From Dean Baker: “For weeks on end, Republicans have pounded home the message that economic stimulus has failed. (Charles Krauthammer: “[Obama] blew a hole in the budget that is a trillion dollars wide. There is nothing to show for it.”) Polls show that most people think the stimulus has done nothing to help so far. But today’s second quarter GDP data show that the stimulus has actually helped quite a bit.
he headline is that the economy shrank at a 1.0 percent rate, less than the 1.5 percent rate most economists expected. More importantly, the second quarter data looks great compared to the 6.4 percent rate of contraction in the first quarter of 2009 and the 5.4 percent rate of decline in the fourth quarter of 2008.
If you delve into the numbers, the effect of the stimulus is clear. The government sector directly added 1.1 percentage point to the growth rate in the second quarter. This was due partly to additional federal spending (much of it defense-related), but also due to a modest increase in state and local spending. In the prior two quarters, state and local government spending had been contracting, as state and local governments were forced to make cuts in response to budget deficits. The stimulus package allowed them to sustain existing programs and even expand them in some areas.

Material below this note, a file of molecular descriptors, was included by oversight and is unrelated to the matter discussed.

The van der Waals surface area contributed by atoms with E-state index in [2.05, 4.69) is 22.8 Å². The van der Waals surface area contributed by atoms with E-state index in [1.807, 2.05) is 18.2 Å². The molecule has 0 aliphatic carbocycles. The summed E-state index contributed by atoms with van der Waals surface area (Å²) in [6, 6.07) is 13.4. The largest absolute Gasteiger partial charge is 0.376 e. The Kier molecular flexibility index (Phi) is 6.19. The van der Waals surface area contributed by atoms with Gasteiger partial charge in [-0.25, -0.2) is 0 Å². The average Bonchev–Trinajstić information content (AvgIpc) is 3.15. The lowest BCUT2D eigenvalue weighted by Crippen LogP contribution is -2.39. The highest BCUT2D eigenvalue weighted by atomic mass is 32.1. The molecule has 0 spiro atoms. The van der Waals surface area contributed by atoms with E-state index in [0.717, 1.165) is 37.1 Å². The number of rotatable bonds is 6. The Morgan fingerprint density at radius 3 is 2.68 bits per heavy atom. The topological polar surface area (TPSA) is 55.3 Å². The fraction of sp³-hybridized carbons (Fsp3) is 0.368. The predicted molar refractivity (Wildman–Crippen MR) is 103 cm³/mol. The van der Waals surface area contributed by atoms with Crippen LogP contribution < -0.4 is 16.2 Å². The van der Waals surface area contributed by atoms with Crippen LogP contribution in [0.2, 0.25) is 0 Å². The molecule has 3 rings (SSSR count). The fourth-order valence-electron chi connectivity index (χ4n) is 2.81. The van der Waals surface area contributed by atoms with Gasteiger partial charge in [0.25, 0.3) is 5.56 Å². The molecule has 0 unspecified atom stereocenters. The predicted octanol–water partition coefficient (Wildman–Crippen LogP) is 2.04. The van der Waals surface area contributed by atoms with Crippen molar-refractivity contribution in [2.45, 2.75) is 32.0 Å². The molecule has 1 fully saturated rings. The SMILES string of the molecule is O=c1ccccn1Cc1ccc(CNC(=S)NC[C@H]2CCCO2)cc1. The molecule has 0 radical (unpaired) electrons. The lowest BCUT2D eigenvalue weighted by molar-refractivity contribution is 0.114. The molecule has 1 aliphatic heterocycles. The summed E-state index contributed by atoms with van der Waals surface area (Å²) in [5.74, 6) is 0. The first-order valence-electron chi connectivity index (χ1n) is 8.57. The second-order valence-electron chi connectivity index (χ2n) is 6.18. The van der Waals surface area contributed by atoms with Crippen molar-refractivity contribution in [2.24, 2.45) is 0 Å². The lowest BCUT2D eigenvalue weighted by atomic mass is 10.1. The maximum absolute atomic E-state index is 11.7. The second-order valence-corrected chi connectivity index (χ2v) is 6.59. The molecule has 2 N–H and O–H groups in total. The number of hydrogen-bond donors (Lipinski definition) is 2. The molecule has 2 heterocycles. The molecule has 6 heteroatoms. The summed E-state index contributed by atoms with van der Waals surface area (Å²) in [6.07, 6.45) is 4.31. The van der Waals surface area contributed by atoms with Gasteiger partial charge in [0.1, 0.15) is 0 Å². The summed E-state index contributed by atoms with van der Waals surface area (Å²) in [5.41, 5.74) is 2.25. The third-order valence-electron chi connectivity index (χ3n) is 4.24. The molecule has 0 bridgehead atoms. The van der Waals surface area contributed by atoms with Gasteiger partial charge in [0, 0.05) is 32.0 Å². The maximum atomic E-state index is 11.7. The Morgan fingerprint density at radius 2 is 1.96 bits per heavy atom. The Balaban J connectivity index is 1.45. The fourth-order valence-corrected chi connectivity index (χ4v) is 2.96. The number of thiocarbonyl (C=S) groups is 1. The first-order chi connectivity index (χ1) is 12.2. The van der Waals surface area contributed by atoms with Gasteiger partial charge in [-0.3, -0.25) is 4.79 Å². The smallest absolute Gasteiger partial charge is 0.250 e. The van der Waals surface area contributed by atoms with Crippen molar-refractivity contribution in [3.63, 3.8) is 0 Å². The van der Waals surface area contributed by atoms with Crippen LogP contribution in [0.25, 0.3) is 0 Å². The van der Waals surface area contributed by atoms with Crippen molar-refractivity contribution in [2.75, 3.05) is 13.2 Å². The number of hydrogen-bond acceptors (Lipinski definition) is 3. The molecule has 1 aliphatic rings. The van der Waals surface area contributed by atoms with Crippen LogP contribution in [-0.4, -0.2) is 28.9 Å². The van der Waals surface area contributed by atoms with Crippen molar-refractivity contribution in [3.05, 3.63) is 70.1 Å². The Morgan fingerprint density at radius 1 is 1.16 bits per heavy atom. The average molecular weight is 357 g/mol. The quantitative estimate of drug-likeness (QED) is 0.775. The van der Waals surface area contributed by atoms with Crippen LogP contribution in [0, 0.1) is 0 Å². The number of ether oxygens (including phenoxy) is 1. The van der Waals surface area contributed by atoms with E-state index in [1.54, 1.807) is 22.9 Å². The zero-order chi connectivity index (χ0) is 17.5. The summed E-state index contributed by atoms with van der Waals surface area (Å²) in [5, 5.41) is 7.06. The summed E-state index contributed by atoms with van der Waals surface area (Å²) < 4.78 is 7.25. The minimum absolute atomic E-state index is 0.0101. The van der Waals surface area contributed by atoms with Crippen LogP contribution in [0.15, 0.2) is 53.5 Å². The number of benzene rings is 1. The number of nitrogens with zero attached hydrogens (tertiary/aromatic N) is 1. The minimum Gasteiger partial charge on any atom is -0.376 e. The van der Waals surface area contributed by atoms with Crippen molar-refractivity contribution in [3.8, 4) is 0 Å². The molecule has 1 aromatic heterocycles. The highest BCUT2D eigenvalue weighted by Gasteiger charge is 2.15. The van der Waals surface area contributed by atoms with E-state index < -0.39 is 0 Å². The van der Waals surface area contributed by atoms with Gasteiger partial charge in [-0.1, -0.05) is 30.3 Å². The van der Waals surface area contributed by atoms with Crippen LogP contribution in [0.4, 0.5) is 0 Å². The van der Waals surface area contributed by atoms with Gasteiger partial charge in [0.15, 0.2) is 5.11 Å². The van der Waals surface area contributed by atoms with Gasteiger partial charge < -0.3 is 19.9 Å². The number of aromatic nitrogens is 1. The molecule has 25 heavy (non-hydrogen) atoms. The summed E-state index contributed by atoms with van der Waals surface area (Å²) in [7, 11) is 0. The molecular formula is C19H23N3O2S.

Even more important than the direct contribution of government spending was the indirect contribution that the stimulus made by keeping disposable income growing. Thanks to the Making Work Pay tax credit, the extension of unemployment benefits, and the special payment to Social Security beneficiaries, disposable income rose at a 4.6 percent annual rate in the quarter, even as wage income shrunk at more than a 5.0 percent rate…
In total, the stimulus probably added 2.5 to 3.0 percentage points to the growth rate for the quarter. This is the difference between the mild decline that we saw and the disastrous plunge of the prior two quarters. And, assuming normal relationships between output and employment, as many as one million people have jobs today, who would not otherwise, because of the stimulus.
But, to say that the stimulus has made things better is not to say that it has made things good. We are looking at an unemployment rate that is virtually certain to cross 10 percent in the next few months and likely to remain above 10 percent into 2011, and possibly longer, without a further boost to the economy. While most of the stimulus has not yet been spent, we are already spending out the money at close to the maximum rate, and it is the rate of spending that matters.